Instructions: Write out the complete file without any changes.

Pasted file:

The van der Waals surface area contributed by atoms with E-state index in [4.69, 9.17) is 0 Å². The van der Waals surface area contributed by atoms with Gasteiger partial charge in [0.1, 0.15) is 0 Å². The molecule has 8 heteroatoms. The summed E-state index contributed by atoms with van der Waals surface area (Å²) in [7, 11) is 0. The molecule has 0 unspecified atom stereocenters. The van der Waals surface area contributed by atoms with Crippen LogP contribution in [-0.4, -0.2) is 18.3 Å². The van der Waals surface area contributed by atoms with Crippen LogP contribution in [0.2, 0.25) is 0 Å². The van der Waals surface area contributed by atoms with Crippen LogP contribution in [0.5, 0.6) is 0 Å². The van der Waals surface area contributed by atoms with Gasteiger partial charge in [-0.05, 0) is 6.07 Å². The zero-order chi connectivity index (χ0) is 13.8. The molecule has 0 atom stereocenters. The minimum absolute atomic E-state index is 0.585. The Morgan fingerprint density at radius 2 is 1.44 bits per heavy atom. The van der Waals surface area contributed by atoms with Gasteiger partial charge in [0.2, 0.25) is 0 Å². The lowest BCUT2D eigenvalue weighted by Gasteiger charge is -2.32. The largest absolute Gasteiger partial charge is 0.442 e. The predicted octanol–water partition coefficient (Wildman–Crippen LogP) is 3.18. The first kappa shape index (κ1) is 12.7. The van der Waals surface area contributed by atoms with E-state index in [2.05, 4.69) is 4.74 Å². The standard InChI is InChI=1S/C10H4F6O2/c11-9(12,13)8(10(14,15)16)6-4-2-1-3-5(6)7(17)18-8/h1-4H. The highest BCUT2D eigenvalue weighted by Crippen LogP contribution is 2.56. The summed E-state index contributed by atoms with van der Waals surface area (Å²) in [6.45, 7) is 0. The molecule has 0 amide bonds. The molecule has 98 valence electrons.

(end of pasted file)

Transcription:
The van der Waals surface area contributed by atoms with E-state index in [4.69, 9.17) is 0 Å². The van der Waals surface area contributed by atoms with Gasteiger partial charge in [0.1, 0.15) is 0 Å². The molecule has 8 heteroatoms. The summed E-state index contributed by atoms with van der Waals surface area (Å²) in [7, 11) is 0. The molecule has 0 unspecified atom stereocenters. The van der Waals surface area contributed by atoms with Crippen LogP contribution in [-0.4, -0.2) is 18.3 Å². The van der Waals surface area contributed by atoms with Crippen LogP contribution in [0.2, 0.25) is 0 Å². The van der Waals surface area contributed by atoms with Crippen LogP contribution in [0.5, 0.6) is 0 Å². The van der Waals surface area contributed by atoms with Gasteiger partial charge in [-0.05, 0) is 6.07 Å². The zero-order chi connectivity index (χ0) is 13.8. The molecule has 0 atom stereocenters. The minimum absolute atomic E-state index is 0.585. The Morgan fingerprint density at radius 2 is 1.44 bits per heavy atom. The van der Waals surface area contributed by atoms with Gasteiger partial charge in [0.2, 0.25) is 0 Å². The lowest BCUT2D eigenvalue weighted by Gasteiger charge is -2.32. The largest absolute Gasteiger partial charge is 0.442 e. The predicted octanol–water partition coefficient (Wildman–Crippen LogP) is 3.18. The first kappa shape index (κ1) is 12.7. The van der Waals surface area contributed by atoms with E-state index in [2.05, 4.69) is 4.74 Å². The standard InChI is InChI=1S/C10H4F6O2/c11-9(12,13)8(10(14,15)16)6-4-2-1-3-5(6)7(17)18-8/h1-4H. The highest BCUT2D eigenvalue weighted by Crippen LogP contribution is 2.56. The summed E-state index contributed by atoms with van der Waals surface area (Å²) in [6.45, 7) is 0. The molecule has 0 amide bonds. The molecule has 98 valence electrons.